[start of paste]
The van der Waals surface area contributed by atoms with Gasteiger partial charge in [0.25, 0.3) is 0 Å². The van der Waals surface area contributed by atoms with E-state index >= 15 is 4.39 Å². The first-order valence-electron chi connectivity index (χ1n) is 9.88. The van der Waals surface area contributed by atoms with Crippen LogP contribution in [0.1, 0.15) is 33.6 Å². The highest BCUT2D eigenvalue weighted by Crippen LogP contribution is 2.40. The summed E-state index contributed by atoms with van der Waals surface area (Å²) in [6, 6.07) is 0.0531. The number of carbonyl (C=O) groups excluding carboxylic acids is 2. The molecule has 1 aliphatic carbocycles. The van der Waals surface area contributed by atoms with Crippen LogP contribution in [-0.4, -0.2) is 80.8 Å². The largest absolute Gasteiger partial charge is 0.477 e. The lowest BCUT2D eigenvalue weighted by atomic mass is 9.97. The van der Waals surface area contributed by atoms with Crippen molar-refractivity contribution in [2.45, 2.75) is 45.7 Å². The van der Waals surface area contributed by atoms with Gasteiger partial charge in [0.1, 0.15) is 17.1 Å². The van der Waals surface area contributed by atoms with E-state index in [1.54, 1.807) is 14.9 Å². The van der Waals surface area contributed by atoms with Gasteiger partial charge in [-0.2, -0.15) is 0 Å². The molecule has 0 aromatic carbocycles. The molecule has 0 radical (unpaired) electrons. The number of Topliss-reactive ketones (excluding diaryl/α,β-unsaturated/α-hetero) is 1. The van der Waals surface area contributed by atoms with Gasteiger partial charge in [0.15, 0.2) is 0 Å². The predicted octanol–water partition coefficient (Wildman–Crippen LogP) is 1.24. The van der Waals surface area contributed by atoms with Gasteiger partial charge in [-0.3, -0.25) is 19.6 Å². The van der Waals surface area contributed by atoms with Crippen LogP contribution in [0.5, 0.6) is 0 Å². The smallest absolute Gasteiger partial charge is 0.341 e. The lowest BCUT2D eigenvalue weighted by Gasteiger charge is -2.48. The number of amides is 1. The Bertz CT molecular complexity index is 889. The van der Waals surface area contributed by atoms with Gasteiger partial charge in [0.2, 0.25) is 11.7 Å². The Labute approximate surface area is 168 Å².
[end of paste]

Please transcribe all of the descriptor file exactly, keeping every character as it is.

The van der Waals surface area contributed by atoms with Gasteiger partial charge in [0.25, 0.3) is 0 Å². The van der Waals surface area contributed by atoms with E-state index >= 15 is 4.39 Å². The first-order valence-electron chi connectivity index (χ1n) is 9.88. The van der Waals surface area contributed by atoms with Crippen LogP contribution in [0.1, 0.15) is 33.6 Å². The highest BCUT2D eigenvalue weighted by Crippen LogP contribution is 2.40. The summed E-state index contributed by atoms with van der Waals surface area (Å²) in [6, 6.07) is 0.0531. The number of carbonyl (C=O) groups excluding carboxylic acids is 2. The molecule has 1 aliphatic carbocycles. The van der Waals surface area contributed by atoms with Crippen LogP contribution in [-0.4, -0.2) is 80.8 Å². The largest absolute Gasteiger partial charge is 0.477 e. The lowest BCUT2D eigenvalue weighted by atomic mass is 9.97. The van der Waals surface area contributed by atoms with Crippen molar-refractivity contribution in [2.45, 2.75) is 45.7 Å². The van der Waals surface area contributed by atoms with Gasteiger partial charge in [0.1, 0.15) is 17.1 Å². The van der Waals surface area contributed by atoms with E-state index in [1.54, 1.807) is 14.9 Å². The van der Waals surface area contributed by atoms with Gasteiger partial charge in [-0.2, -0.15) is 0 Å². The molecule has 0 aromatic carbocycles. The molecule has 0 radical (unpaired) electrons. The number of Topliss-reactive ketones (excluding diaryl/α,β-unsaturated/α-hetero) is 1. The van der Waals surface area contributed by atoms with Gasteiger partial charge in [0.15, 0.2) is 0 Å². The predicted octanol–water partition coefficient (Wildman–Crippen LogP) is 1.24. The van der Waals surface area contributed by atoms with Gasteiger partial charge in [-0.3, -0.25) is 19.6 Å². The van der Waals surface area contributed by atoms with Crippen LogP contribution in [0.5, 0.6) is 0 Å². The smallest absolute Gasteiger partial charge is 0.341 e. The lowest BCUT2D eigenvalue weighted by Gasteiger charge is -2.48. The number of amides is 1. The Bertz CT molecular complexity index is 889. The van der Waals surface area contributed by atoms with Gasteiger partial charge in [0.2, 0.25) is 11.7 Å². The Labute approximate surface area is 168 Å².